From Reuters: A militant Afghan group is supplying intelligence on the Taliban to government and foreign troops leading to the capture or death of several commanders in the north, senior officials have said.
In what could signal a split within the insurgency, Hezb-i-Islami fighters have been tipping off U.S. and Afghan forces over the past few months, revealing locations of key Taliban figures in Baghlan and Kunduz provinces, said General Murad Ali Murad, commander of Afghan troops in the north.
"We get intelligence on the Taliban’s whereabouts and movements, especially their commanders, from members of Hezb-i-Islami," Murad told Reuters in a telephone interview. …
Hezb-i-Islami, led by the veteran anti-Soviet guerrilla commander Gulbuddin Hekmatyar, is one of three major insurgent groups fighting government and foreign forces in Afghanistan, mainly in the east and pockets of the north.
The other two, both seen by NATO as bigger threats, are the Taliban, with strongholds in the south, and the Haqqani network, based mainly in the southeast.
While Hezb-i-Islami shares some of the aims of the Taliban, it has largely led a separate insurgency. Earlier this year, Taliban fighters pushed into Hezb-i-Islami strongholds in the north, leading to clashes between the two groups. …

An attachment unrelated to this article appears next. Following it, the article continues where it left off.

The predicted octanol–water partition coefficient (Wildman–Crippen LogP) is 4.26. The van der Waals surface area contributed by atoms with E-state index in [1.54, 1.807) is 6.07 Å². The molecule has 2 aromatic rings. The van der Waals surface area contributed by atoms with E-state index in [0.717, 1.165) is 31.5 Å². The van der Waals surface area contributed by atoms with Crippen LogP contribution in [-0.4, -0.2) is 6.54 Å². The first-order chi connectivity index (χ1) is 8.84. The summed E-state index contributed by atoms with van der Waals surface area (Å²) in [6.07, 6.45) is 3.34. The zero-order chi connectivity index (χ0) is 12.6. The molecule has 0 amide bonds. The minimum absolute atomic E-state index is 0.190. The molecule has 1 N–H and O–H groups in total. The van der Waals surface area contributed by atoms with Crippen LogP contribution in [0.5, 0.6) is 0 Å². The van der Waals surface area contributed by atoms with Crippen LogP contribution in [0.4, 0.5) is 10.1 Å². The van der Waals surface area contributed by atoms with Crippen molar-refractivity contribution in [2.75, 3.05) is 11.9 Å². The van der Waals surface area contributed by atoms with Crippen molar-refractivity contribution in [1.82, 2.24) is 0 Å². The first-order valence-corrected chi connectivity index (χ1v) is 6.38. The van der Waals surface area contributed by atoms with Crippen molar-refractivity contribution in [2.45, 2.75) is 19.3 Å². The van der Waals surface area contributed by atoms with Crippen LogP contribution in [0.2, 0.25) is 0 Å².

On May 14, Mullah Ruhullah, the Taliban shadow governor for Baghlan, and his deputy were killed by Afghan and foreign forces. Mawlawi Jabbar, his replacement, was killed with two Taliban commanders in a U.S. air strike only two weeks later.
Three days after Jabbar was killed, his successor was captured by Afghan and U.S. forces as he prepared to leave for Pakistan, NATO said. Then on June 21, the recently appointed Taliban chief of finance for Baghlan was captured while visiting southern Helmand.
Several Taliban commanders, including the deputy shadow governor of Kunduz and a shadow district governor, have also been killed in the last three months, NATO has said. (photo: AP)